Many had come to Kulikovo Pole square in Odessa on May 2 to lay flowers at the Trade Unions House in order to commemorate the 48 demonstrators who were burnt to death inside the building as it was under siege during the disturbances on this day two years ago. They were met with barriers, riot police and soldiers in armored vehicles.
Authorities had dispatched around 3,000 men in total, and Kiev had sent reinforcements, among those 300 men from the infamous Azov battalion. The mobile phone network was also down in many places in the city, possibly on police orders.
Authorities announced that there had been bomb threats against the square, and that no one was allowed to go in for that reason. Because the barriers were erected at 9 o’clock in the morning and weren’t removed before 12 hours had passed, protestors claim that the bomb threat was only an excuse to not let anyone near the still fire-damaged house. Meanwhile, the pile of flowers grew on a patch of grass by one of the entrances to the square. Many came and went during the day, and at its most, almost 2,000 people were gathered at the square, around 2 PM.
Odessa is a city divided between supporters of, and protestors against the Euromaidan protests in Kiev in 2014 and the regime that took power after the fall of overthrown Russian-friendly president Victor Yanukovych. While opponents of the revolution in Kiev view the fire in the Trade Unions House as a massacre, Kiev-supporters think it was an act of heroism which thwarted a Russian invasion.
Prior to May 2, different groups within the Euromaidan movement had been discussing the necessity of stopping “expressions of separatism” and were prepared to use violence in order to stop the memorial ceremony. They seemed surprised at the number of people who had participated in last year’s ceremony, which in itself disproved the claim that the city’s population is squarely on Kiev’s side, which has been repeated by, among others, newly elected president Petro Poroshenko when he visited the city in 2015, and called it “Banderiska Odessa”, referring to the Ukrainian nationalist and opponent of the Soviet Union during WWII.
It should be added that many of the people who came to honor the memory of those burnt to death in the Trade Unions House do not share all the sentiments of the Kulikovo Pole movement, whatever they are, but wanted to commemorate fallen comrades. All of them, however, were frightened or angry over the threats of the Euromaidan activists, which further increased the tensions in the city.
The government warned that no violence would be tolerated, and a large number of policemen and national guardsmen have been patrolling Odessa’s streets since April 29. The risk of hostilities is expected to remain until April 10, which is the day of celebrating the liberation from Nazi occupation in 1944.
Because the leadership in Kiev has enacted harsh reprisals against all opposition, those that arrived at Kulikove Pole were overjoyed that so many had turned up, but at the same time furious at the barriers and the apparent show of power from Kiev. “Shame on you”, they shouted at the policemen who stopped them from getting near the burnt-out house. Some lay down the flowers they had brought to commemorate “the martyrs of the Odessa massacre” at the feet of the police, while others chose to wait. Only a handful stubbornly chose to remain until the barriers were finally lifted at 9 PM.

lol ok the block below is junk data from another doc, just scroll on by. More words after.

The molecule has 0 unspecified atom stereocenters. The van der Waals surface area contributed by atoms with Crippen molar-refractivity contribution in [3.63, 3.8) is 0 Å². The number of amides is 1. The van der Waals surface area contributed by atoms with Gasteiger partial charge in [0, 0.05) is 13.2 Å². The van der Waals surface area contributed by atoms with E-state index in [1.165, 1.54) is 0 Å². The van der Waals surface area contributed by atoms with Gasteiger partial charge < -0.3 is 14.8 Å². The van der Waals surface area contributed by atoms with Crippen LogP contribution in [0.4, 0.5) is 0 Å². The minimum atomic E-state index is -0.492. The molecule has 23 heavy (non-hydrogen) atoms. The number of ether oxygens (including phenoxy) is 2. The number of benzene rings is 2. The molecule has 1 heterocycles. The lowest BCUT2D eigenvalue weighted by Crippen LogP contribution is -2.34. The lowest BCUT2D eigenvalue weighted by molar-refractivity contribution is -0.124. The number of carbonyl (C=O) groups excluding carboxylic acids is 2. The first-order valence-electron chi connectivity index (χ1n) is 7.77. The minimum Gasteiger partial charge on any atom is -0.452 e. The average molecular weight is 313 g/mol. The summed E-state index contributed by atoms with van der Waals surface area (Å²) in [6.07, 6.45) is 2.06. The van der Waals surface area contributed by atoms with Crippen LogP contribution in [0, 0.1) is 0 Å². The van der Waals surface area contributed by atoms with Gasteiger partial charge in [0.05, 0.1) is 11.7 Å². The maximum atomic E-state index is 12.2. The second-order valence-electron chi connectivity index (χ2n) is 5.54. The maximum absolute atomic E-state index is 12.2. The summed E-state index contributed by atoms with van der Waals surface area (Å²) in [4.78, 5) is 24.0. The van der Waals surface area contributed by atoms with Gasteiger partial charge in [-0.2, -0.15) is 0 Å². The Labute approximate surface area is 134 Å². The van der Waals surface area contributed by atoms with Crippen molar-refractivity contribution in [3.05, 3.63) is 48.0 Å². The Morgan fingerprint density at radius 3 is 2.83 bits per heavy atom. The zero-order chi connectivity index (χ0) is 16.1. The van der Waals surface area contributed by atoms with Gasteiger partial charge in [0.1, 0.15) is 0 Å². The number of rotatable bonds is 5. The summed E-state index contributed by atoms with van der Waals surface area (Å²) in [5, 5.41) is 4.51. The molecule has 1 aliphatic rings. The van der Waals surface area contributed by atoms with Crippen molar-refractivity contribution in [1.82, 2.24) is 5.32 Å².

A group of politicians from the Oppositional Bloc party had flown to Odessa to participate in the memorial ceremony, but were stopped from leaving the terminal by activists from the Right Sector and other Euromaidan groups. After two hours of disturbances at the airport, the politicians were forced to return home. Only one representative of the Oppositional Bloc, Nicolai Skorik, deputy speaker in the Ukrainian parliament Verkhovna Rada, who lives in Odessa, managed to reach the commemoration.
At 4 PM, speeches were held and white doves were released to symbolize the souls of the fallen, while black balloons rising towards the sky represented the grief of their loved ones.
Groups of Euromaidan activists, including football hooligans, also visited Kulikovo Pole during the day, and although few in number were expected to make trouble, but in the end, everything went peacefully. The only fight erupted in the evening, when many of those who waited for hours for the bomb threat to be lifted were getting annoyed. One man punched the chief of Odessa’s Right Sector in the face and was arrested by police. To everyone’s surprise, the man turned out to belong to a support group of the Kiev-loyal Azov militia. Whether he has friends who died in the fire, or was there for other reasons, remains unclear.
Several international organizations, including the European Council, has demanded that Kiev do a proper investigation into the fire which, in 2014, claimed 48 lives and injured around 200 people.